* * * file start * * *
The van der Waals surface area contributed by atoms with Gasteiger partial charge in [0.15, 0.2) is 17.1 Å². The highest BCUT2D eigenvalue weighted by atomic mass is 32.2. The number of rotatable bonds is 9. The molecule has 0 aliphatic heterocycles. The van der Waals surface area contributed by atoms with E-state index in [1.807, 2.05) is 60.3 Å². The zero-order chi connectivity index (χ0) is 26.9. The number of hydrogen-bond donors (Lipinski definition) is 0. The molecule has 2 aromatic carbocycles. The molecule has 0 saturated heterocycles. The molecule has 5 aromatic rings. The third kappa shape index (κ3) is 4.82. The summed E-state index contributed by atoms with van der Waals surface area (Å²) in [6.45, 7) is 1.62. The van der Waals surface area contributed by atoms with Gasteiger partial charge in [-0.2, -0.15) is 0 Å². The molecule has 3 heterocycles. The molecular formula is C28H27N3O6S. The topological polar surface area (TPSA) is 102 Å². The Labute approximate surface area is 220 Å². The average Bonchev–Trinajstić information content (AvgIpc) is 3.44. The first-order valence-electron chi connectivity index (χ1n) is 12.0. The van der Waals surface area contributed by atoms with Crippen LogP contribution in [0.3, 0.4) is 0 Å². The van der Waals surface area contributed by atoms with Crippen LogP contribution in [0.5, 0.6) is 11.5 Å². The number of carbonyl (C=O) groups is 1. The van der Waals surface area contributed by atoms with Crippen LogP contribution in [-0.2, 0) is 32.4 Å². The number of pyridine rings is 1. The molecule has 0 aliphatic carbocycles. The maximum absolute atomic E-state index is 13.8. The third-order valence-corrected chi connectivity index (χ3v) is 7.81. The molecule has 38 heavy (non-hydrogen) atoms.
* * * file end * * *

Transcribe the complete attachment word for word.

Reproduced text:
The van der Waals surface area contributed by atoms with Gasteiger partial charge in [0.15, 0.2) is 17.1 Å². The highest BCUT2D eigenvalue weighted by atomic mass is 32.2. The number of rotatable bonds is 9. The molecule has 0 aliphatic heterocycles. The van der Waals surface area contributed by atoms with E-state index in [1.807, 2.05) is 60.3 Å². The zero-order chi connectivity index (χ0) is 26.9. The number of hydrogen-bond donors (Lipinski definition) is 0. The molecule has 2 aromatic carbocycles. The molecule has 0 saturated heterocycles. The molecule has 5 aromatic rings. The third kappa shape index (κ3) is 4.82. The summed E-state index contributed by atoms with van der Waals surface area (Å²) in [6.45, 7) is 1.62. The van der Waals surface area contributed by atoms with Gasteiger partial charge in [-0.2, -0.15) is 0 Å². The molecule has 3 heterocycles. The molecular formula is C28H27N3O6S. The topological polar surface area (TPSA) is 102 Å². The Labute approximate surface area is 220 Å². The average Bonchev–Trinajstić information content (AvgIpc) is 3.44. The first-order valence-electron chi connectivity index (χ1n) is 12.0. The van der Waals surface area contributed by atoms with Crippen LogP contribution in [0.3, 0.4) is 0 Å². The van der Waals surface area contributed by atoms with Crippen LogP contribution in [0.5, 0.6) is 11.5 Å². The number of carbonyl (C=O) groups is 1. The van der Waals surface area contributed by atoms with Crippen LogP contribution in [-0.2, 0) is 32.4 Å². The number of pyridine rings is 1. The molecule has 0 aliphatic carbocycles. The maximum absolute atomic E-state index is 13.8. The third-order valence-corrected chi connectivity index (χ3v) is 7.81. The molecule has 38 heavy (non-hydrogen) atoms.